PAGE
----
Joan also remembered going to the opening of the Memorial Hall in 1922, standing on a high bank to watch the ceremony. Nine men from Lyonshall had died in the war, five of them in the closing months: as in many villages across the country, the Memorial Hall was built to commemorate their bravery and to celebrate peace. It was almost unimaginable that that a second, even more destructive, World War would occur just twenty one years later. A legal conveyance, written by hand in elegant copperplate lettering and dated 1st November 1920, recounts the sale by ‘Stewart Robinson Esq to Mr James Ratcliffe and others’ of the piece of land on which the Hall was to be built.
Identified as ‘that piece of land situate in the Parish of Lyonshall fronting the main road leading from Kington to Lyonshall containing one rood ten perches (being part of the field No 534 on the Ordnance Survey)’, it was bought for £25 from a joint account set up by five purchasers. They were all Lyonshall residents: ‘James Ratcliffe of Lyonshall in the County of Hereford, Florist; Lionel Havercroft Green of The Whittern Lyonshall aforesaid, late a Captain in His Majesty’s Army; Evan William Jones of The Holme Lyonshall aforesaid, Farmer; Hubert Ronald Pettit of Castle Weir Lyonshall aforesaid, a Colonel in HM Territorial Army; Ralph Holt Bromley of Lyonshall aforesaid, Schoolmaster.’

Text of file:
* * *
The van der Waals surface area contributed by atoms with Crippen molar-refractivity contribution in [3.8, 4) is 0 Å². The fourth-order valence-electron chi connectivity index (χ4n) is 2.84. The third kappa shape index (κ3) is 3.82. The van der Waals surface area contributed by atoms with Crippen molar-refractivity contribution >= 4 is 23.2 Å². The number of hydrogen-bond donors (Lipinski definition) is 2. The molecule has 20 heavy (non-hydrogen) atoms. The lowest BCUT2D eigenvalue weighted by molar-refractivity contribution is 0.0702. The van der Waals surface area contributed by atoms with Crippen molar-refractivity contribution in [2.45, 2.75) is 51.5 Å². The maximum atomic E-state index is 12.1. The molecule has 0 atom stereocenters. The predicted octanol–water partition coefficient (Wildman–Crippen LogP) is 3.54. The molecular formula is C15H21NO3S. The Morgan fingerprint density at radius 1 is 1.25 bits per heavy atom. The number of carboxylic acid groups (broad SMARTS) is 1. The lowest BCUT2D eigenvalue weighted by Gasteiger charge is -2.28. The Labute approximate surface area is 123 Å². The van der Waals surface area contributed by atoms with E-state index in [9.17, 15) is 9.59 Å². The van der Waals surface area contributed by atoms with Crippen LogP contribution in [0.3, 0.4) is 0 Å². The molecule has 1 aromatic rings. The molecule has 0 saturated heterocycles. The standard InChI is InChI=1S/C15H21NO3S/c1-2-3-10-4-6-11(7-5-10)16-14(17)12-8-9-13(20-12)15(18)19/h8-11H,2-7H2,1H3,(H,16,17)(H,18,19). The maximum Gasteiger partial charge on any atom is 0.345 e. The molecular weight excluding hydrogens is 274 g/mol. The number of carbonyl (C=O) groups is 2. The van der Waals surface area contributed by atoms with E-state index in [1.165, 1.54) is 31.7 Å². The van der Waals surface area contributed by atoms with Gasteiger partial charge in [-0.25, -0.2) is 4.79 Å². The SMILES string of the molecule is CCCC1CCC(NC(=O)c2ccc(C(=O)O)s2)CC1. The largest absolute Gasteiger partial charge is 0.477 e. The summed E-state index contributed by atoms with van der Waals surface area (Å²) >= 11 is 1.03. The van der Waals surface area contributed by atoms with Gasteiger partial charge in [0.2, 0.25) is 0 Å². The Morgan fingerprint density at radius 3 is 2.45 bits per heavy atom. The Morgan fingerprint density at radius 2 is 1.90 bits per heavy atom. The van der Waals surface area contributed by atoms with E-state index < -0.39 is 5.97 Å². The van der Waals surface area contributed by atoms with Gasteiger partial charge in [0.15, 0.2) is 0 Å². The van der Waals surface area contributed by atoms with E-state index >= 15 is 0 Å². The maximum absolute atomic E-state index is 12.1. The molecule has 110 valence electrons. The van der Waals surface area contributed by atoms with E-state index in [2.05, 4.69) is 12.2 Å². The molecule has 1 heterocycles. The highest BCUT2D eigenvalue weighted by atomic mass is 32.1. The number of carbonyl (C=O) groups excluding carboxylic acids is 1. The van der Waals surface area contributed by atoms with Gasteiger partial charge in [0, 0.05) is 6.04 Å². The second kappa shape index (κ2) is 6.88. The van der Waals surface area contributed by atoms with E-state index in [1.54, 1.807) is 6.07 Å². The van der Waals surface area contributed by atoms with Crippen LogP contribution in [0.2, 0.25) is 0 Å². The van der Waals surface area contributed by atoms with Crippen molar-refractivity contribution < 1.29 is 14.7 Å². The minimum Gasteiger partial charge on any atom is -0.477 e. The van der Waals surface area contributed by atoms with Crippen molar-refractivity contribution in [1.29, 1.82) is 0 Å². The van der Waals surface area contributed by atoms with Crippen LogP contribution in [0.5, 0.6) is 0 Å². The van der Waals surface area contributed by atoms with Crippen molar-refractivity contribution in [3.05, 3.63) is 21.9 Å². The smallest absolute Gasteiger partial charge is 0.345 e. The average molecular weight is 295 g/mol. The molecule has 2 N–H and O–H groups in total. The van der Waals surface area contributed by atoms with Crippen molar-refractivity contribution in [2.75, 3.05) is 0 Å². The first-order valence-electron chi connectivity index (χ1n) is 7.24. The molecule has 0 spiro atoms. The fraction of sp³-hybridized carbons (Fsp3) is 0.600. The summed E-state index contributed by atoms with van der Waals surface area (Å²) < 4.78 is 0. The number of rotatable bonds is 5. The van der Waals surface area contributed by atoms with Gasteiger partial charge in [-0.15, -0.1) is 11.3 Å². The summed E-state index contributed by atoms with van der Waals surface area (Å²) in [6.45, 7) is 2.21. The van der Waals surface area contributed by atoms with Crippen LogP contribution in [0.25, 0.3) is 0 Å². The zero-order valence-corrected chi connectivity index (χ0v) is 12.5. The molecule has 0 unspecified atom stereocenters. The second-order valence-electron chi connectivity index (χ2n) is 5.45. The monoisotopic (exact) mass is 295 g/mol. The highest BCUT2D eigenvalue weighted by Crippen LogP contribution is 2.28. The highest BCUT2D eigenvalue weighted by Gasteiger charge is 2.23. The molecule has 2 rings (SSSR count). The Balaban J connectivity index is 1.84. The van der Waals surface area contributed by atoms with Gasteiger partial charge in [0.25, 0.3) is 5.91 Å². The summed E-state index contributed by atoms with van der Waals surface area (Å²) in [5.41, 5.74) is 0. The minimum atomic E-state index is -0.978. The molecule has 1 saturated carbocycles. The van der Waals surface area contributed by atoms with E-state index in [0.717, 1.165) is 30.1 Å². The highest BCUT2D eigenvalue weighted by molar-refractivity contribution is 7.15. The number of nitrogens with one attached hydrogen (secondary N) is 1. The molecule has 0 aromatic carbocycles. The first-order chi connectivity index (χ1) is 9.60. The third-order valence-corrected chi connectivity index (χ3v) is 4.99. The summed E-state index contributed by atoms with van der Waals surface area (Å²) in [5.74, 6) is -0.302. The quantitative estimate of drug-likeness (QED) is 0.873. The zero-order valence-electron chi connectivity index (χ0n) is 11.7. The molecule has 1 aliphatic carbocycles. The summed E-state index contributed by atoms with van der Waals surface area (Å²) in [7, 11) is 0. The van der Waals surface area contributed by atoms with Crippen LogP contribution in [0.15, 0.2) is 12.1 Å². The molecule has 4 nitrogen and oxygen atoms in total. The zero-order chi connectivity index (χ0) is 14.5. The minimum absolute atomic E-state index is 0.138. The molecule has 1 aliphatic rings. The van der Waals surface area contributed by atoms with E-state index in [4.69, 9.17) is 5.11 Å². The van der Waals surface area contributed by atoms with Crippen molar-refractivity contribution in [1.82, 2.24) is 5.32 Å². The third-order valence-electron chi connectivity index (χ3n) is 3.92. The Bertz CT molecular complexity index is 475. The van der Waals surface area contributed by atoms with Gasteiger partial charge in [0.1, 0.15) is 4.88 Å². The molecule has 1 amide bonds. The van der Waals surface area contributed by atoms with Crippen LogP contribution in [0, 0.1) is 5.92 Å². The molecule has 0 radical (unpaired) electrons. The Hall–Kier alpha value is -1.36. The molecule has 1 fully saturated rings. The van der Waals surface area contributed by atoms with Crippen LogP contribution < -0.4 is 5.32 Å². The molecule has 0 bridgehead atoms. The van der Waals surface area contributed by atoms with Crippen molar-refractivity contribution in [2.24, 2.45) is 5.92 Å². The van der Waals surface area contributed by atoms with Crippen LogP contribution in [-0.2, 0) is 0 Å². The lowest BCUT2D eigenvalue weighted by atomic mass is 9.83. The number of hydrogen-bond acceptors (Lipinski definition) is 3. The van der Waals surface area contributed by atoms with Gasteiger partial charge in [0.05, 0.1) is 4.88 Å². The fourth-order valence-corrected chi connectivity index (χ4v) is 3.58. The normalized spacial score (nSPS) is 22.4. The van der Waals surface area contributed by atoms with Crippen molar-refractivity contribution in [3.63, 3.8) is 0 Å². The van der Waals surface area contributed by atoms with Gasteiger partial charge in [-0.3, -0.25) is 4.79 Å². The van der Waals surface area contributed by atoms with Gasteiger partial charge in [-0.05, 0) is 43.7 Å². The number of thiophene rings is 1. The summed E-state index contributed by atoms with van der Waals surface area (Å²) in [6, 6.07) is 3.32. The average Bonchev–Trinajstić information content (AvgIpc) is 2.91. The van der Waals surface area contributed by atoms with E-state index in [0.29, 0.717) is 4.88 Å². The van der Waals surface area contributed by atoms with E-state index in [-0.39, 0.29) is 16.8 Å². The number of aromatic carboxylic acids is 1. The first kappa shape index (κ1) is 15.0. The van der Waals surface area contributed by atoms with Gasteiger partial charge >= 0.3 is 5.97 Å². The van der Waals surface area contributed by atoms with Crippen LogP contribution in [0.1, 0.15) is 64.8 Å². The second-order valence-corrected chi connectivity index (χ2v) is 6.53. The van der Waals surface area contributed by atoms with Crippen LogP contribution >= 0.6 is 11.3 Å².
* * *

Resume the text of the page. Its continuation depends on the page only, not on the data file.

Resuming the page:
Memorial Hall Trust
The money for the land and building was raised by public donations, a tradition still healthy in Lyonshall, as the fundraising for the Millennium Celebrations testifies. A decade after its opening, the five original purchasers became Trustees. A Trust Deed dated 14th July 1931 (by this time, technological improvements meant that it was a typed document) tells us that: ‘The Trustees shall permit the premises to be used in perpetuity by the residents of the Parish of Lyonshall for any charitable purpose or purposes in connection with the said Parish. The management and control of the said premises shall be vested in a Committee.’ Today, the Parish Council is the Custodial Trustee, and a Management Committee of Trustees still takes care of the day-to-day running of the Hall. A few years ago an extension was added to provide better facilities.
Tom Boore was born in Lyonshall in 1916 and lived here for most of his life, moving only in his later years to Kington. He and Joan Hawson went to school in Lyonshall between the ages of 5 and 11. They walked to school in the morning and back again in the afternoon: some children would walk three or four miles each way every day. Tom said: ‘Looking back on it, I suppose the worst was when it rained; if you got wet you had to keep your clothes on all day long, there was no way of doing anything else about it.’